"The West Wing," NBC, Wednesdays, 9 p.m. ET
This Emmy winner started its second season with a bang -- quite literally. After the cliffhanger from the end of the first season, wherein President Jed Bartlet (Martin Sheen) and Deputy Chief of Staff Josh Lyman (Bradley Whitford) were shot, the two-hour opener took viewers from the present to the past. The episode cleverly gave the audience the background of why Bartlet first got on the campaign trail and showed how his extraordinary staff was assembled, all while juxtaposed with the assassination crisis. And the show doesn't seem to be stopping, creating scenarios that mirror the current social and political climate -- including some controversial racial conflict. The cast is still outstanding -- including Emmy winners Allison Janney as Press Secretary C.J. Cregg and Richard Schiff as Communications Director Toby Ziegler. Guest spots by the likes of Timothy Busfield and John Laroquette added heart and intensity to the behind-the-scenes storylines. But the heart of the show remains Sheen as the wise and truthful President Bartlet, and given the current real-life situation in the political world, Bartlet would be considered a godsend. Grade: A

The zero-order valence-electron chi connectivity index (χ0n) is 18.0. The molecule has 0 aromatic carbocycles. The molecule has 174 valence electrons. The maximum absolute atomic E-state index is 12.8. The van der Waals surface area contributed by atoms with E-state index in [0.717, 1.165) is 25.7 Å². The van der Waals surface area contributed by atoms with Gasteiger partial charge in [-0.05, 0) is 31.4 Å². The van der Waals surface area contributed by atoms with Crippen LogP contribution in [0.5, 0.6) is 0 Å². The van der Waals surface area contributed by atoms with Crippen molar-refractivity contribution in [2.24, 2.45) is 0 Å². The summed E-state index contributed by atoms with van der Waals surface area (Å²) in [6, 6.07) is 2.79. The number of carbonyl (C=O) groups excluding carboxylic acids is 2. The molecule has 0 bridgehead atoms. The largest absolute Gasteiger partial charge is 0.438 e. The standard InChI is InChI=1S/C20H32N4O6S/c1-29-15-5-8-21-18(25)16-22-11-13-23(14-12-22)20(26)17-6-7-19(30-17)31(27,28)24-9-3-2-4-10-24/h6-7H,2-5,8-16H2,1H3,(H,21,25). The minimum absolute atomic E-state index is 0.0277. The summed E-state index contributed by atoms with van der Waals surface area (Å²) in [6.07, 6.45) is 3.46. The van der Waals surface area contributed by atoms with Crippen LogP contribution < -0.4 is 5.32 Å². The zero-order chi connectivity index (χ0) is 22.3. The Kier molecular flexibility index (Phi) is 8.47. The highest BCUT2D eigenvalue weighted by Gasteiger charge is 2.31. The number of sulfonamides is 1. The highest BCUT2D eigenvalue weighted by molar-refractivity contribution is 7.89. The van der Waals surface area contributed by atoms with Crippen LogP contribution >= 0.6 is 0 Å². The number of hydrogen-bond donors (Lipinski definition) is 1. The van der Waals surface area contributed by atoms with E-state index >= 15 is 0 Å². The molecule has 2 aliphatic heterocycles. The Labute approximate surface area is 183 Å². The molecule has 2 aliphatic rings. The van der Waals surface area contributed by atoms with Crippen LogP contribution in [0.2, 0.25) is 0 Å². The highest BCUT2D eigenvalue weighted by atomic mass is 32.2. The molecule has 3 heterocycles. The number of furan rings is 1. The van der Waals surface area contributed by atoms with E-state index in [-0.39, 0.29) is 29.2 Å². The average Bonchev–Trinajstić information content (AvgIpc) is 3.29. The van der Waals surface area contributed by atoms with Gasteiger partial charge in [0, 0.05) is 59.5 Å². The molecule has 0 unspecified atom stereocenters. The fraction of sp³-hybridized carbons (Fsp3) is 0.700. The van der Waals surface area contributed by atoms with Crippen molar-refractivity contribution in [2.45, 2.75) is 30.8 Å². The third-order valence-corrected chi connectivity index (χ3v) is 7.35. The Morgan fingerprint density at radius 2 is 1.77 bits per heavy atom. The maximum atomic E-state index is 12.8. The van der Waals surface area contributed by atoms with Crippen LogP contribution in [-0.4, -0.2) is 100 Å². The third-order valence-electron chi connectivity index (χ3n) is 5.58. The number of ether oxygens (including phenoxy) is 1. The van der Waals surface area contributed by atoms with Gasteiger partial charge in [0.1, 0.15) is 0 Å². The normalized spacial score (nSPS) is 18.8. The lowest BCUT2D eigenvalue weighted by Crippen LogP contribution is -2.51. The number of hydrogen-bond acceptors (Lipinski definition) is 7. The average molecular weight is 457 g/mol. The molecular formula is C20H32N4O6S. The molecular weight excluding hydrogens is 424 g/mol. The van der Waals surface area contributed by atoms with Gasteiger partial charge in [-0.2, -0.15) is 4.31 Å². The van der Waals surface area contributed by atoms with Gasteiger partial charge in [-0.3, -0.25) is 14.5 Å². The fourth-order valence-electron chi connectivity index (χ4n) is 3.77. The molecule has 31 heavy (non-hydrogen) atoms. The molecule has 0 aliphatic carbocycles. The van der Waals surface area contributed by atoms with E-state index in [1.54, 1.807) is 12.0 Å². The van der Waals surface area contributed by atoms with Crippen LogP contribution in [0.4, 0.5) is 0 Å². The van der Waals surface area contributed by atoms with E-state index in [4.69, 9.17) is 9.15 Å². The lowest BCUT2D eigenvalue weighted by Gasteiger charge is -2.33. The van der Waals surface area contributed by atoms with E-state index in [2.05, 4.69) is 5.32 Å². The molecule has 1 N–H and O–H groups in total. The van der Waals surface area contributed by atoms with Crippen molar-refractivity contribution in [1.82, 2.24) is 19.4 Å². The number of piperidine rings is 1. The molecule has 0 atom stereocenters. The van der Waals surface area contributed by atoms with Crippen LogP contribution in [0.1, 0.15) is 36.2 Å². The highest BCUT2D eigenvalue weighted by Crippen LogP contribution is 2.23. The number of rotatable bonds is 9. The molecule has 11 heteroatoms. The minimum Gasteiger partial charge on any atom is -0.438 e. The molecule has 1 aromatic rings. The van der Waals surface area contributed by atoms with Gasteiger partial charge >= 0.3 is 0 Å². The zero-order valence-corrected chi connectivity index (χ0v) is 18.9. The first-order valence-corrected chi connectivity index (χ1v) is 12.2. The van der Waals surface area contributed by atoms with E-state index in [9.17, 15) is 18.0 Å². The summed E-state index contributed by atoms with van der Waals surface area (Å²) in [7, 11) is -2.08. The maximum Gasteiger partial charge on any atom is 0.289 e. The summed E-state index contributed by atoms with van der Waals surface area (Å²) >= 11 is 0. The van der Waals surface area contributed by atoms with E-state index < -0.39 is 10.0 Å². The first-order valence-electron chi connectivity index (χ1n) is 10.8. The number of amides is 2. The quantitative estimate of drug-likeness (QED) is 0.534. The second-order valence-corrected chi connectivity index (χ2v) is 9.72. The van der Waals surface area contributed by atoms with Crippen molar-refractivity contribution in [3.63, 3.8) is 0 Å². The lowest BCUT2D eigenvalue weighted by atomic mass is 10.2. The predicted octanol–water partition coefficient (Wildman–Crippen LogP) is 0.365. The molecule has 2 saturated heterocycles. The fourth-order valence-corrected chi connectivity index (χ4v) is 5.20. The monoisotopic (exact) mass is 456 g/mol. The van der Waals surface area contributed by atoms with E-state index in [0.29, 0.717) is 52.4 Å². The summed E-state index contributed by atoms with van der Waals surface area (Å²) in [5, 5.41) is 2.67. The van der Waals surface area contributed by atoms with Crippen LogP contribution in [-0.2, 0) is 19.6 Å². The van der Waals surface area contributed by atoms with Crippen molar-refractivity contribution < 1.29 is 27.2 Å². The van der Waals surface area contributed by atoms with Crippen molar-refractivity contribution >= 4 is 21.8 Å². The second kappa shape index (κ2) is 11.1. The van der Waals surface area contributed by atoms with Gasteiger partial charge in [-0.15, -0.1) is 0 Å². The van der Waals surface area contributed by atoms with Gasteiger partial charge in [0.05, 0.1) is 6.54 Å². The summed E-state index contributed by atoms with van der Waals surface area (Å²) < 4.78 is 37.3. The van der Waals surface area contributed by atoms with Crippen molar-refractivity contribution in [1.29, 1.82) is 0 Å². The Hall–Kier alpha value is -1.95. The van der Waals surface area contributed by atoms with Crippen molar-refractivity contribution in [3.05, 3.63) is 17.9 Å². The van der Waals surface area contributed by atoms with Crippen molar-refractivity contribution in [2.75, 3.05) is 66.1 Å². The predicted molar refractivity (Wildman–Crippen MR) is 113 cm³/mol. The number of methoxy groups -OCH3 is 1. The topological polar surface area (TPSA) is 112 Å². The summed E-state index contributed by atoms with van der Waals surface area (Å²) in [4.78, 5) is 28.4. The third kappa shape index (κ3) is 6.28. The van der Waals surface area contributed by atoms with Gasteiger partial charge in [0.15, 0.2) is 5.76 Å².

"Everybody Loves Raymond," CBS, Mondays, 9 p.m. ET
Though "Everybody Loves Raymond" does not tend to build upon storylines episode to episode, it has shown some resourcefulness this season. Bringing in guest stars such as Robert Culp as Debra Barone's (Emmy winner Patricia Heaton) dad was a nice touch, especially when it led to a hilarious dispute between in-laws. But the show has been quite hit-or-miss lately. Ray (Ray Romano) developing a fear of germs, for example -- interesting but not funny, especially for a character who already has three young children. Just a breakdown of logic there. Ray's brother Robert, the divorced cop (played with deadpan precision by Brad Garrett), has also been curiously underused thus far. Grade: B-
"ER," NBC, Thursdays, 10 p.m. ET